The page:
Arts features

‘Battling granny’ who saw off Griffin turns sights on fat cats

By Marcus Dysch, July 18, 2013

Grilling the fat cats from multinationals such as Google and Amazon holds little fear for Margaret Hodge. After all, she was the Labour MP who faced down the challenge of British National Party leader Nick Griffin at the last election, inflicting a crushing defeat that sent the BNP into a possibly terminal decline.

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How he’s tapped the market — from The Simpsons to Nixon

By John Nathan, July 11, 2013

When actor, satirist, musician, artist, broadcaster and mock-rocker Harry Shearer joins Maureen Lipman on stage at London’s newest theatre, the experience will be a tad different from the time Shearer and the rest of spoof rock band Spinal Tap performed to tens of thousands on Glastonbury’s main stage in 2009. The Park Theatre audience is around 180. But he will still be nervous.

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Bacharach so pleased to be on song in Israel after 53-year gap

By Gil Karpas, July 5, 2013

Still touring at 85, Burt Bacharach completes a run of British concerts at London’s Royal Festival Hall on Sunday, having played in Israel on Tuesday to adoring fans at the Shuni Ampitheatre in Binyamina.

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A hit record of Amy’s earlier life and times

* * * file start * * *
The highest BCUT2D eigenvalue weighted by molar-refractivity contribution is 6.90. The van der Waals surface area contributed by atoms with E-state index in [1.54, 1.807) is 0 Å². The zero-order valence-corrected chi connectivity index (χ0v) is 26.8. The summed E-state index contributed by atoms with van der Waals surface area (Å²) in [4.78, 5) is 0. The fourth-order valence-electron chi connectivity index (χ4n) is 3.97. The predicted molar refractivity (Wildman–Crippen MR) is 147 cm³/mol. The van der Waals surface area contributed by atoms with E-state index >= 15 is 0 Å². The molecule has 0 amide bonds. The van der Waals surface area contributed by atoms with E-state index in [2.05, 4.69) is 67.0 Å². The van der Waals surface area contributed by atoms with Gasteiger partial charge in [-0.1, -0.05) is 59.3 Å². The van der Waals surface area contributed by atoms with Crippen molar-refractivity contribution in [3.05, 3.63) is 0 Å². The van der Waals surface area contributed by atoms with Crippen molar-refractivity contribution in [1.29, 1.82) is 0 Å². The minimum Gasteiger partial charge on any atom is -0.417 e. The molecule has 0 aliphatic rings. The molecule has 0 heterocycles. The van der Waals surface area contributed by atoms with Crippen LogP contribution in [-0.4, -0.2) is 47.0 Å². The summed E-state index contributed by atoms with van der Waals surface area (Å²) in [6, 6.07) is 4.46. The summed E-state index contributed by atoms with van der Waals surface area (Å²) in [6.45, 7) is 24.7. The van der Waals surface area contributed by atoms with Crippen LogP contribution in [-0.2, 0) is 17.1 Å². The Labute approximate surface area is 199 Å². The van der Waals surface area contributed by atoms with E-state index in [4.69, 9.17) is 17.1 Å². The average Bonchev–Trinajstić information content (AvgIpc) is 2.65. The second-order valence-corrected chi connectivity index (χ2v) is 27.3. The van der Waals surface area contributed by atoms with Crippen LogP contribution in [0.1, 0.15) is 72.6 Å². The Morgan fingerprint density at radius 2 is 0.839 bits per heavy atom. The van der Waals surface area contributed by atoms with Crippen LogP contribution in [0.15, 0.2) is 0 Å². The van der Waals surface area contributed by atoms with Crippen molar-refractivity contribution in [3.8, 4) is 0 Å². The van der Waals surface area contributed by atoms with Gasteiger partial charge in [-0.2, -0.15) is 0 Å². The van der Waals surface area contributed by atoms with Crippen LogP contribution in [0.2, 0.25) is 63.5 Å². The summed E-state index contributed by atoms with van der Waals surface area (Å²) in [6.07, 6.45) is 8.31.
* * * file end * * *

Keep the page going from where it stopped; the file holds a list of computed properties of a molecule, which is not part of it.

By Jennifer Lipman, July 4, 2013

In the two years since her premature death, interest in Amy Winehouse’s music and colourful life has hardly waned. A film is in the works. Her songs still receive plentiful airplay. And she continues to be cited as a cautionary tale on the perils of excess.

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Learning from the past - and my survivor mother

By Simon Rocker, July 2, 2013

When John Browne was eight-years-old, he returned from school one day to find his parents’ house in Cambridge filled with the aroma of goulash. His mother was entertaining a group of refugees who had fled Hungary after the 1956 uprising.

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Learning from the past - and my survivor mother

By Simon Rocker, July 2, 2013

When John Browne was eight-years-old, he returned from school one day to find his parents’ house in Cambridge filled with the aroma of goulash. His mother was entertaining a group of refugees who had fled Hungary after the 1956 uprising.

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Why conductors from Israel are leading the way

By Jessica Duchen, June 28, 2013

Twenty-four-year-old Israeli, Lahav Shani, has won the prestigious Gustav Mahler Conducting Competition in Bamberg, Germany, which launched the career of Los Angeles Philharmonic music director Gustavo Dudamel, the victor in 2004.

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Grand designs with a would-be guru

By Anna Sheinman, June 13, 2013

Daniel Libeskind never intended to be an architect. As a young man, he was an award-winning accordion player and wanted to be a professional musician.

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How Chasidic life inspired the latest Miller’s tale

By Gerald Jacobs, June 13, 2013

A few years ago, novelist, film director and screenwriter Rebecca Miller and her children were rowing across the lake in Prospect Park, Brooklyn, when she spotted a crowd of Chasidic families enjoying a day out in the sunshine.

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Israel Philharmonic sounds wonderful in its renovated home

By Jenni Frazer, June 7, 2013

"We did this for ourselves,” says the Israel Philharmonic Orchestra’s legendary music director for life, Zubin Mehta, sitting on the stage of the newly renovated concert hall of the IPO. “But we [also] did it for the public.

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